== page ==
We took in four Ukrainians last week. I hesitate to call them refugees because in many people’s minds this paints a picture of starving, destitute people dressed in rags.
Here are two cousins in their thirties who worked as hairdressers and beauticians before the Russian invasion. One has 15 year old twins. All of them would fit seamlessly into any Irish crowd.
It all happened very suddenly. My mother had texted me the week before and asked if we would be willing to take in refugees. I spoke to her about it and we made up our minds within about a minute.
We live in a farmhouse with many guest rooms and it would have been criminal to say no.
We can afford the extra food, heating and everything else needed to provide a safe haven for people fleeing war.
But… As the days passed after that first text, I played through the different scenarios that we could volunteer for.
What if they’re so traumatized that they’re unstable, everywhere, and desperate?
Me and she are at work at least five days a week from 8am to 6pm.
What if they rob the place while we’re gone? Break the joint? Invite all her buddies over for a vodka-infused session honoring the old turf?
A Russian I know didn’t help calm me down.
“Jesus, Darragh, be very careful. These Ukrainians are different. Not good people,” they warned me with deadly seriousness.
This Russian has Ukrainian cousins, has lived in Ireland for 20 years and has a successful business here. So they certainly had a reasonably balanced view of the big picture. What was I getting myself into?
When the call finally came last week that our Ukrainians would be boarding an overnight flight to Dublin, I drove to the airport with some trepidation.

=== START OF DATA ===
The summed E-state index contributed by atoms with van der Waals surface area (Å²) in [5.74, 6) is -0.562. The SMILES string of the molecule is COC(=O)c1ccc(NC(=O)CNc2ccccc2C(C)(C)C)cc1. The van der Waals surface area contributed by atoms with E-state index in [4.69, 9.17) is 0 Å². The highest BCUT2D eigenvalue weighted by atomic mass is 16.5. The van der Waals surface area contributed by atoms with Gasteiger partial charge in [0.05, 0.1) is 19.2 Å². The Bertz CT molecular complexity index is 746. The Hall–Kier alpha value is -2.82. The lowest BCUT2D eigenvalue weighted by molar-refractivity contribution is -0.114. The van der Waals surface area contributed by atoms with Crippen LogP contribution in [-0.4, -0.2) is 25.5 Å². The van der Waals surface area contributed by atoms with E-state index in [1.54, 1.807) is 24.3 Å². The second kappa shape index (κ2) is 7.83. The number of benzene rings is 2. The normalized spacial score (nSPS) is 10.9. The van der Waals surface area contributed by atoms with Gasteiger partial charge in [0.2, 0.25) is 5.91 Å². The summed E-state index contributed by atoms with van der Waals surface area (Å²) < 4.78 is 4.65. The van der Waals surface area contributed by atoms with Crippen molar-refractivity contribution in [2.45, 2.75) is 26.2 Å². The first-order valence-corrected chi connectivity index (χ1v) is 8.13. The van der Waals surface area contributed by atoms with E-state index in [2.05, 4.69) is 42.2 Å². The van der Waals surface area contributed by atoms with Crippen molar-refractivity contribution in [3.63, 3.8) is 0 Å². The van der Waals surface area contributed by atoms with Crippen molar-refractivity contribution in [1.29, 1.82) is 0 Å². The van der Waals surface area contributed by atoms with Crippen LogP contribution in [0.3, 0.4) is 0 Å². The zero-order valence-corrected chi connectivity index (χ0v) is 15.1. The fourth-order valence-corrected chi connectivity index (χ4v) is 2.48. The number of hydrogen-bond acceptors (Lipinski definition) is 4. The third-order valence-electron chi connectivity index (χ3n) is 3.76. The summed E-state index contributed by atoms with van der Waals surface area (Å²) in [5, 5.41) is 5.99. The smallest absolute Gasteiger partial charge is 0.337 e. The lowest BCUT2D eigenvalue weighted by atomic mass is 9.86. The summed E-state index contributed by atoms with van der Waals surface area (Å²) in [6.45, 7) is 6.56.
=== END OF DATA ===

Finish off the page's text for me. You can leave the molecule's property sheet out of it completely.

Upon arrival, I was escorted to the old terminal building, where officials from various government departments worked under the lights to process paperwork for families who poured through the double doors with their large, heavy suitcases every few minutes.
To one side stood a little boy, who couldn’t have been more than four years old, squeezing his mother’s arm.
My Ukrainian doesn’t exist, but I suspect his requests were the age-old question: “Can we go home now?”
After initial hellos, not much was said. Our party of four was packed into the car along with their bags for a quiet drive through the night back to the farm.
My instinct was that they were just as worried as I was about how the next few hours, days, and weeks would go. In addition, after two weeks, 4,000 km of drivingthey were broken and just needed sleep.
Just a few days later, I heard from her that they thought one of the bedrooms we were offering was “too special” to stay in, so they doubled the rest of the rooms.
And that reaction exemplifies the experience since. They do their best to minimize any intrusion into our lives by making themselves invisible most of the time.
We shared meals and chatted about ordinary things through amazing voice recognition translation apps on the phones.
There were a few laughs and a bit of table tennis and plenty of offers for English lessons, rides and money from friends and family.
Their PPS numbers are due every day, giving them instant access to unemployment benefits and child support.
There have been a number of applications to hair and beauty salons in the area.
And as with many things, all of our fears of the unknown have proven to be completely overblown.
We are fortunate to have a home that can help people make a fresh start. It feels pretty good.
Darragh McCullough runs a mixed farm in Meath, elmgrovefarm.ie
https://www.independent.ie/business/farming/comment/darragh-mccullough-i-was-warned-off-taking-in-ukrainians-but-they-have-been-a-joy-41513587.html Darragh McCullough: I was warned not to host Ukrainians, but it was a pleasure